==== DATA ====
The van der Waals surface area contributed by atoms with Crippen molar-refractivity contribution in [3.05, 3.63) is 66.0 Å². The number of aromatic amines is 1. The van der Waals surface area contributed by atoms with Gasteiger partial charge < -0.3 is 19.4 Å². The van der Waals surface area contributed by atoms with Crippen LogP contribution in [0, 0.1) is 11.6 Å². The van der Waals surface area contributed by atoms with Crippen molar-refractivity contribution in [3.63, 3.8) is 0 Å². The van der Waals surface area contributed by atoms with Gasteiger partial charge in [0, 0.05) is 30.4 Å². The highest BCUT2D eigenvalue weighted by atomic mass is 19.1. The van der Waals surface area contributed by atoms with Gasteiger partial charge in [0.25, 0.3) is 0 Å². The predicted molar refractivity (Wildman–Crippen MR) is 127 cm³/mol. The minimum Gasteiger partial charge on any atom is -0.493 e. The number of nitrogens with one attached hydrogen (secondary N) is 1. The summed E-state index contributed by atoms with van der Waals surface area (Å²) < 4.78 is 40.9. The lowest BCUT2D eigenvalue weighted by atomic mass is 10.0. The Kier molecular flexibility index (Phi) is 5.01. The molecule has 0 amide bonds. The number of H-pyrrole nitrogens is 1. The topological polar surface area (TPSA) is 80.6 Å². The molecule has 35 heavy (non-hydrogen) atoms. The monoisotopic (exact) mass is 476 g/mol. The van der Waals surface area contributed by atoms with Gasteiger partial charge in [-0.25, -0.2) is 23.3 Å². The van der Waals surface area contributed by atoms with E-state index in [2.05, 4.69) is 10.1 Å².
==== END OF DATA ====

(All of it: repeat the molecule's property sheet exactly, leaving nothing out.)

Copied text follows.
The van der Waals surface area contributed by atoms with Crippen molar-refractivity contribution in [3.05, 3.63) is 66.0 Å². The number of aromatic amines is 1. The van der Waals surface area contributed by atoms with Gasteiger partial charge < -0.3 is 19.4 Å². The van der Waals surface area contributed by atoms with Crippen LogP contribution in [0, 0.1) is 11.6 Å². The van der Waals surface area contributed by atoms with Crippen molar-refractivity contribution in [3.63, 3.8) is 0 Å². The van der Waals surface area contributed by atoms with Gasteiger partial charge in [0, 0.05) is 30.4 Å². The highest BCUT2D eigenvalue weighted by atomic mass is 19.1. The van der Waals surface area contributed by atoms with Gasteiger partial charge in [0.25, 0.3) is 0 Å². The predicted molar refractivity (Wildman–Crippen MR) is 127 cm³/mol. The minimum Gasteiger partial charge on any atom is -0.493 e. The number of nitrogens with one attached hydrogen (secondary N) is 1. The summed E-state index contributed by atoms with van der Waals surface area (Å²) < 4.78 is 40.9. The lowest BCUT2D eigenvalue weighted by atomic mass is 10.0. The Kier molecular flexibility index (Phi) is 5.01. The molecule has 0 amide bonds. The number of H-pyrrole nitrogens is 1. The topological polar surface area (TPSA) is 80.6 Å². The molecule has 35 heavy (non-hydrogen) atoms. The monoisotopic (exact) mass is 476 g/mol. The van der Waals surface area contributed by atoms with Gasteiger partial charge in [-0.25, -0.2) is 23.3 Å². The van der Waals surface area contributed by atoms with E-state index in [2.05, 4.69) is 10.1 Å².